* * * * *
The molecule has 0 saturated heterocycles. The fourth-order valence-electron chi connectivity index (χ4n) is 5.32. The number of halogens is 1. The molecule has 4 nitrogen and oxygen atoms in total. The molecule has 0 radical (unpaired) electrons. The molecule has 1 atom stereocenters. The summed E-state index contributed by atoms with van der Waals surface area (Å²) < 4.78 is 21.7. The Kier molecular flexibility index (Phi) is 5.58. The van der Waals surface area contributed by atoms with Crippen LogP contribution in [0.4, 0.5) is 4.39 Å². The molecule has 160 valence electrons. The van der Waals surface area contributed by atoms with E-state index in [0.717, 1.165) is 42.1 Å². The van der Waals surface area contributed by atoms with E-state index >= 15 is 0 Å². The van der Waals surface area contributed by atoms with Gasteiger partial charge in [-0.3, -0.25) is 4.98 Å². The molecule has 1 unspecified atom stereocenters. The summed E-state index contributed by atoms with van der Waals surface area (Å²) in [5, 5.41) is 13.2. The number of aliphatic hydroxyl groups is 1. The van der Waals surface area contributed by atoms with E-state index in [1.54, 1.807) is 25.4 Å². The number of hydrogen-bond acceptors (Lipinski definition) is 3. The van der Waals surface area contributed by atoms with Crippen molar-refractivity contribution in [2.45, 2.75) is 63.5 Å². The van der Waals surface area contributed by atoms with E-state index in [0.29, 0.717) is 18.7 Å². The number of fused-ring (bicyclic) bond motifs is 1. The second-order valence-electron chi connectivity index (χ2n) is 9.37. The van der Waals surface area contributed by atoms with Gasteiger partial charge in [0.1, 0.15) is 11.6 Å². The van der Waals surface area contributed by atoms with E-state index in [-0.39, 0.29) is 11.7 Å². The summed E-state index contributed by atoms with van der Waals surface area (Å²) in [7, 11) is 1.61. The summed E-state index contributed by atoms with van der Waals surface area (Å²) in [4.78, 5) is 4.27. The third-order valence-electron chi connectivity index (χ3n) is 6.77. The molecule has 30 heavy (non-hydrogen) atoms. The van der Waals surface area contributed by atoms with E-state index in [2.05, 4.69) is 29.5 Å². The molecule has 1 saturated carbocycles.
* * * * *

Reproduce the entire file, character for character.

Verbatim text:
The molecule has 0 saturated heterocycles. The fourth-order valence-electron chi connectivity index (χ4n) is 5.32. The number of halogens is 1. The molecule has 4 nitrogen and oxygen atoms in total. The molecule has 0 radical (unpaired) electrons. The molecule has 1 atom stereocenters. The summed E-state index contributed by atoms with van der Waals surface area (Å²) < 4.78 is 21.7. The Kier molecular flexibility index (Phi) is 5.58. The van der Waals surface area contributed by atoms with Crippen LogP contribution in [0.4, 0.5) is 4.39 Å². The molecule has 160 valence electrons. The van der Waals surface area contributed by atoms with E-state index in [0.717, 1.165) is 42.1 Å². The van der Waals surface area contributed by atoms with E-state index >= 15 is 0 Å². The van der Waals surface area contributed by atoms with Gasteiger partial charge in [-0.3, -0.25) is 4.98 Å². The molecule has 1 unspecified atom stereocenters. The summed E-state index contributed by atoms with van der Waals surface area (Å²) in [5, 5.41) is 13.2. The number of aliphatic hydroxyl groups is 1. The van der Waals surface area contributed by atoms with E-state index in [1.54, 1.807) is 25.4 Å². The number of hydrogen-bond acceptors (Lipinski definition) is 3. The van der Waals surface area contributed by atoms with Crippen molar-refractivity contribution in [2.45, 2.75) is 63.5 Å². The van der Waals surface area contributed by atoms with E-state index in [0.29, 0.717) is 18.7 Å². The number of fused-ring (bicyclic) bond motifs is 1. The second-order valence-electron chi connectivity index (χ2n) is 9.37. The van der Waals surface area contributed by atoms with Gasteiger partial charge in [0.1, 0.15) is 11.6 Å². The van der Waals surface area contributed by atoms with E-state index in [-0.39, 0.29) is 11.7 Å². The summed E-state index contributed by atoms with van der Waals surface area (Å²) in [7, 11) is 1.61. The summed E-state index contributed by atoms with van der Waals surface area (Å²) in [4.78, 5) is 4.27. The third-order valence-electron chi connectivity index (χ3n) is 6.77. The molecule has 30 heavy (non-hydrogen) atoms. The van der Waals surface area contributed by atoms with E-state index in [2.05, 4.69) is 29.5 Å². The molecule has 1 saturated carbocycles.